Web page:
Since 1929, Minnesota has had the services of County Agricultural Inspectors. The duties of this position are to see that all laws and rules dealing with noxious weeds are carried out within their jurisdiction. They may also participate in control programs for seeds, feeds, fertilizers, pesticides, and insect pests when requested to do so by the Commissioner of Agriculture.
A key provision of the Noxious Weed Law provides for state, county, and municipal cooperation in enforcement. Each has a separate and distinct function that makes duplication of effort unnecessary and yet allows all three to join forces on difficult enforcement problems. The role of the Minnesota Department of Agriculture is to see that there is uniformity in enforcement among the counties. In performing this task the department currently provides a substantial amount of support services annually to each county. This support is in the form of training, laboratory support, enforcement materials (law booklets, forms, etc.), and direct technical assistance. These services are used largely by county agricultural inspectors who, in turn, are responsible for training and guiding municipal officials in their responsibilities for enforcement. Municipal officials are responsible for inspection of all land in their jurisdiction and for making the first contact with the landowner. Statistics indicate that about eighty percent of landowners with a noxious weed problem comply after being contacted by municipal officials. For the remaining twenty percent, the county agricultural inspector would issue an individual notice for each violation establishing a time limit for compliance. Statistics again indicate about an eighty percent compliance rate with the notices. The remaining four percent not yet in compliance face either prosecution or proceedings whereby the county agricultural inspector would hire the control done. This system of enforcement is aimed at achieving voluntary compliance whenever possible because that is the cheapest and most effective form of enforcement. Every year, county agricultural and local weed inspectors make over 10,000 contacts with landowners to control noxious weeds. Consistently less than four hundred of these result in the issuance of individual notices. This data indicates that county and local governments are effective at achieving compliance without having to use more expensive enforcement methods in every case.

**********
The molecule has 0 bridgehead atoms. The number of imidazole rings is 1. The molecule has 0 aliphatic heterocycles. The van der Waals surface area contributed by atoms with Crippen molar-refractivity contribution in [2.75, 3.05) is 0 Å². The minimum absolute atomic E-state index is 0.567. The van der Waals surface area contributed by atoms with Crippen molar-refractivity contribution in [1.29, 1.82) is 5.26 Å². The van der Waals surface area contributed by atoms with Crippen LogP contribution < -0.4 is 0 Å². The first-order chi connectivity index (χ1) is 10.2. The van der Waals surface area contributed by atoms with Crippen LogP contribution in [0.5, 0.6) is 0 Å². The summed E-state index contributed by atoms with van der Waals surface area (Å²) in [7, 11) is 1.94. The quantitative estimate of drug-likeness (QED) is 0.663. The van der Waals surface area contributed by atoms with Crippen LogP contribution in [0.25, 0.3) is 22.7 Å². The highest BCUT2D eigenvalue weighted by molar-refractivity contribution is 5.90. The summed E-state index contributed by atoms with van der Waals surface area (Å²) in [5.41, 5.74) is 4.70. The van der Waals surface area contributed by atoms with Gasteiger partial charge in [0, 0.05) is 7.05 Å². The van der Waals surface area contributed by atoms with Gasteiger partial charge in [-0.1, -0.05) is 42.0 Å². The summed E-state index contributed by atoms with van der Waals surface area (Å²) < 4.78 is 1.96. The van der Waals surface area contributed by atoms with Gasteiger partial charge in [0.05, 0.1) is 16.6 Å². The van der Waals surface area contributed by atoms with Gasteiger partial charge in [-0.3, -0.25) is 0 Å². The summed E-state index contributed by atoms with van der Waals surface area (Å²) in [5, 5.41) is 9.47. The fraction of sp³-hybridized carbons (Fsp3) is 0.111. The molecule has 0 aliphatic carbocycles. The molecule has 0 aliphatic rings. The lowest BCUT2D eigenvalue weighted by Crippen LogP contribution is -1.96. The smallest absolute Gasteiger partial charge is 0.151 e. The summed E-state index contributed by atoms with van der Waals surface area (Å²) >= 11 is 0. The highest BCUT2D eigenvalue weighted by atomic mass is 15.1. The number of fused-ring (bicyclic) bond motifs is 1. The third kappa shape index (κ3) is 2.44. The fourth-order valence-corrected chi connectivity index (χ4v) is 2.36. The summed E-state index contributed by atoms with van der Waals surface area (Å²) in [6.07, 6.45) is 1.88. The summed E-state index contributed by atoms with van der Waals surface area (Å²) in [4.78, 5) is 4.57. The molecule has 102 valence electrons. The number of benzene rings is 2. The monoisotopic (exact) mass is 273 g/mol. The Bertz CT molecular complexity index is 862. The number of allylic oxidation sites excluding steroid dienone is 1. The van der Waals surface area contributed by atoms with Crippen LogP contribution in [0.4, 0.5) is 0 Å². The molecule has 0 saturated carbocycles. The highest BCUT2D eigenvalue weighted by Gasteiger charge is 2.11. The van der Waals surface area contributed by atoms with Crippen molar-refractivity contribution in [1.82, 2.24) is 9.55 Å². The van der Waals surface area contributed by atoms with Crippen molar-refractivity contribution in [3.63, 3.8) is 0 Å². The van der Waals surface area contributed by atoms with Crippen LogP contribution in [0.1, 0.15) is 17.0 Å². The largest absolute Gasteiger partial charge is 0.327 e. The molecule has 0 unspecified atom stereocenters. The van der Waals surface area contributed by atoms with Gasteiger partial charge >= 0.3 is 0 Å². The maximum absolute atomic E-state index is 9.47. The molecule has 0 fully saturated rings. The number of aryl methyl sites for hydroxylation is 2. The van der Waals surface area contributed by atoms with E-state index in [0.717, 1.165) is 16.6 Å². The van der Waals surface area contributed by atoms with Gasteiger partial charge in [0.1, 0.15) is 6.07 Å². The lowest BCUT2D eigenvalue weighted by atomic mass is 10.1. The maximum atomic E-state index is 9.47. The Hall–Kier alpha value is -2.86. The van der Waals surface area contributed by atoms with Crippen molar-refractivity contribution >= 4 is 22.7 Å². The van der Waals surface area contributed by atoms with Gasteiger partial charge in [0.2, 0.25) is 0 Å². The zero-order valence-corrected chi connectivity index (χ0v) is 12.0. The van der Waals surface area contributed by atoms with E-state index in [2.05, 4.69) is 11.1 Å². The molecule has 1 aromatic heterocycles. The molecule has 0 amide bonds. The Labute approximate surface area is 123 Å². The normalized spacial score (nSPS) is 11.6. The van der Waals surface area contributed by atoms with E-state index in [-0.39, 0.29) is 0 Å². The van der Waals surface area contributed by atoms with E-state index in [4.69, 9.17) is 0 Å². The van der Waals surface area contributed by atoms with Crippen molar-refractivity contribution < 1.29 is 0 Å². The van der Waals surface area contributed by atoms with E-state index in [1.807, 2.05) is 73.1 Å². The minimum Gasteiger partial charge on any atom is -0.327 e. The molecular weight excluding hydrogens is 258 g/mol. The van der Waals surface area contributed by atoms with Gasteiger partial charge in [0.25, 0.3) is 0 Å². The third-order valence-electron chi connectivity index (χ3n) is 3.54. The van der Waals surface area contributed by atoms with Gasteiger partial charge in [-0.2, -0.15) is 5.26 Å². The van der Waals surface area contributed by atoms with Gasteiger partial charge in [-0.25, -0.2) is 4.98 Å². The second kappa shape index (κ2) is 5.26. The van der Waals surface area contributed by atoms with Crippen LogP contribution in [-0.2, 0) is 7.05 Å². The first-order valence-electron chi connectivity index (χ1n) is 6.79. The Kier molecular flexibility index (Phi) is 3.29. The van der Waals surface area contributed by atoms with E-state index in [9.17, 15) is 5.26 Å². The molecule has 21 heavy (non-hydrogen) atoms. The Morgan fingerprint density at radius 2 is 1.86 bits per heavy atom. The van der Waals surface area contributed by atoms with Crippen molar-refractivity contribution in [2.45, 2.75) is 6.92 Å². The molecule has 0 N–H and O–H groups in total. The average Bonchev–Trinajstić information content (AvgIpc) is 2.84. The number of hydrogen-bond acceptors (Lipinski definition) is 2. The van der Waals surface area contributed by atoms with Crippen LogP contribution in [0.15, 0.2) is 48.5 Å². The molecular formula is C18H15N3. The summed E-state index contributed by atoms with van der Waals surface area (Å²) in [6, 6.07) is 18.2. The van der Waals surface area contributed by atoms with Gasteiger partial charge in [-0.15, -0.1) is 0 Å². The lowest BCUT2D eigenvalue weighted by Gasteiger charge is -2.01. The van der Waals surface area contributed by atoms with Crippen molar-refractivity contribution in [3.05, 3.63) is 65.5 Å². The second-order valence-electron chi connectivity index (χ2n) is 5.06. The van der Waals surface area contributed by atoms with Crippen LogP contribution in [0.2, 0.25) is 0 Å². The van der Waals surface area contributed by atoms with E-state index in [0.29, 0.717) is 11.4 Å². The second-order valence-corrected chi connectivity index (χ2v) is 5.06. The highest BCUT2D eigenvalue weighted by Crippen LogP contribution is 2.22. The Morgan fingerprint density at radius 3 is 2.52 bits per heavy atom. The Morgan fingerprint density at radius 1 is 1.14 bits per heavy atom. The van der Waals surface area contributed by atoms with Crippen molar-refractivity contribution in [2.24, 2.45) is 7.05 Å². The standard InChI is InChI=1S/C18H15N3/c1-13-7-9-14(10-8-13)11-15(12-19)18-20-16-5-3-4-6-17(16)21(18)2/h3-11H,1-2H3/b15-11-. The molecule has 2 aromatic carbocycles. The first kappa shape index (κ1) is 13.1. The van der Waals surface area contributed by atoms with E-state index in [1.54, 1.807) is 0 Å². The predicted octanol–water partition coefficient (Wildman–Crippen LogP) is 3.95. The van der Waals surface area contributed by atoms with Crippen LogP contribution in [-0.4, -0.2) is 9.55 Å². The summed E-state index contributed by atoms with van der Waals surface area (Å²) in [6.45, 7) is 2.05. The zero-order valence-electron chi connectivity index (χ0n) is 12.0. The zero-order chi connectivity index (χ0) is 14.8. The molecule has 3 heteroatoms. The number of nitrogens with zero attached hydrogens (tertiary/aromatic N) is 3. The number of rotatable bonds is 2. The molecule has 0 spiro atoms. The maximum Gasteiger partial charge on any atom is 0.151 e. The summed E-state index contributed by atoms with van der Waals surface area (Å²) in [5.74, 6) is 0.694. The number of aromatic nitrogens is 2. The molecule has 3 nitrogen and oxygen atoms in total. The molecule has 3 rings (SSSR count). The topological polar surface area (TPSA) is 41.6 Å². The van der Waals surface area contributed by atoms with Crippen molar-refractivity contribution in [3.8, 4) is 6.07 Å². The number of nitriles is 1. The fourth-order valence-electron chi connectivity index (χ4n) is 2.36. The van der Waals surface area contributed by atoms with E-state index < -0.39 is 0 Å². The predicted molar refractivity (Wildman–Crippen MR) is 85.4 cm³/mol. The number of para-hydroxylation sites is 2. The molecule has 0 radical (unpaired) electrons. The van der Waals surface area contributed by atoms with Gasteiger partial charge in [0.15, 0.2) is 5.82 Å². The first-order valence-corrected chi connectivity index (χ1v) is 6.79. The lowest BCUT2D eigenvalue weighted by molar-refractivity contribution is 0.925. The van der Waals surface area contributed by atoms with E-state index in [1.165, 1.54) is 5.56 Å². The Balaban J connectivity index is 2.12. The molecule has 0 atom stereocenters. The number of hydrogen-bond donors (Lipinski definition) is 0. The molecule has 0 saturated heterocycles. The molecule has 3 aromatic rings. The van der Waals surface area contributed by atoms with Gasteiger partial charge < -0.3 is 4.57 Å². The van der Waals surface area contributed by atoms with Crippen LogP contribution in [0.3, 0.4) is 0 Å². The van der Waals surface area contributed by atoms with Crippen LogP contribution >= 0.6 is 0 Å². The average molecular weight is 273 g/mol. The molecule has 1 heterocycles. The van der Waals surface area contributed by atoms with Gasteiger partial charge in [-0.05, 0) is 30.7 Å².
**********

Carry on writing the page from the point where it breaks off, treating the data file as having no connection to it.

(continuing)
The objective of the Minnesota Noxious Weed Law is to prevent the spread and proliferation of undesirable plants in order to minimize the adverse effects on the state's citizens. A majority of other states and the federal government have such laws. The adverse effects include: illness in both humans and livestock; loss of crop due to competition; environmental degradation because the species present are either non-native or out balance; and, aesthetics.
County Agricultural Inspectors are also vitally important to the MDA's Seed Regulatory Program. Inspectors provide 1/4 of the annual seed samples collected statewide. The seed industry in Minnesota is ranked among the best in the United States. Sales of agricultural seed to farmers in Minnesota for planting purposes are worth over $350 million annually. Adding lawn, vegetable, and flower seed to those sales would raise the figure to over $400 million annually. An average Minnesota county has over 350,000 acres of farmland and an annual cash farm income of over $90 million. An average county would have sales of agricultural seed valued at over $4 million annually. Current statistics indicate about a ten percent violation rate on seed involving factors that could affect yield. Preventing the sale of mislabeled seed could save farmers in an average county over $900,000 in lost crop annually if a ten percent yield reduction occurred on farmland planted to mislabeled seed. A one percent reduction in crop loss due to an effective seed inspection and sampling program conducted by a county agricultural inspector could pay for the cost of the program for a year.
Participation in the control programs for feed, fertilizer, pesticides, and insect pests is also beneficial. The environmental and public health concerns relating to these programs make them a high priority for regulators at the federal, state, and county levels.